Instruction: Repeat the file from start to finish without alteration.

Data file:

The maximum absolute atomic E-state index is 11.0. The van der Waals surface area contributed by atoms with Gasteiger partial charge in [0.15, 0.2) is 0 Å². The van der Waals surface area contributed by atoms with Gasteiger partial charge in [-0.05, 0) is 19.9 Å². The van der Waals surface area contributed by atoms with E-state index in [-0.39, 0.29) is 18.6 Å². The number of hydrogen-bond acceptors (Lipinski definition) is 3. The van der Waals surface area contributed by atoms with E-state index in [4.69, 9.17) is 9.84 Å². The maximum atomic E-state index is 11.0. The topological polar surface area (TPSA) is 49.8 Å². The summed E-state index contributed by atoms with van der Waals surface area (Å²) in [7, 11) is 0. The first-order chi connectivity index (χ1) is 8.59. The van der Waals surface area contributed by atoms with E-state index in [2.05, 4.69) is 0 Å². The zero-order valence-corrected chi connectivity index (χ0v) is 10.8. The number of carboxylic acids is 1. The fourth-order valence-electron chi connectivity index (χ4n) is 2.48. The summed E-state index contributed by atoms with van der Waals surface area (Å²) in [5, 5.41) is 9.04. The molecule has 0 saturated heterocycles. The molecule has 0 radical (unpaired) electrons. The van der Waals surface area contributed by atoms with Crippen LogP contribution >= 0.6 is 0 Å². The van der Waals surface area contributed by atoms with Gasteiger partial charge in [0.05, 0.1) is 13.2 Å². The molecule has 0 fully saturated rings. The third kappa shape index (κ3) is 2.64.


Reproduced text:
The maximum absolute atomic E-state index is 11.0. The van der Waals surface area contributed by atoms with Gasteiger partial charge in [0.15, 0.2) is 0 Å². The van der Waals surface area contributed by atoms with Gasteiger partial charge in [-0.05, 0) is 19.9 Å². The van der Waals surface area contributed by atoms with E-state index in [-0.39, 0.29) is 18.6 Å². The number of hydrogen-bond acceptors (Lipinski definition) is 3. The van der Waals surface area contributed by atoms with E-state index in [4.69, 9.17) is 9.84 Å². The maximum atomic E-state index is 11.0. The topological polar surface area (TPSA) is 49.8 Å². The summed E-state index contributed by atoms with van der Waals surface area (Å²) in [7, 11) is 0. The first-order chi connectivity index (χ1) is 8.59. The van der Waals surface area contributed by atoms with E-state index in [2.05, 4.69) is 0 Å². The zero-order valence-corrected chi connectivity index (χ0v) is 10.8. The number of carboxylic acids is 1. The fourth-order valence-electron chi connectivity index (χ4n) is 2.48. The summed E-state index contributed by atoms with van der Waals surface area (Å²) in [5, 5.41) is 9.04. The molecule has 0 saturated heterocycles. The molecule has 0 radical (unpaired) electrons. The van der Waals surface area contributed by atoms with Crippen LogP contribution >= 0.6 is 0 Å². The van der Waals surface area contributed by atoms with Gasteiger partial charge in [0.05, 0.1) is 13.2 Å². The molecule has 0 fully saturated rings. The third kappa shape index (κ3) is 2.64.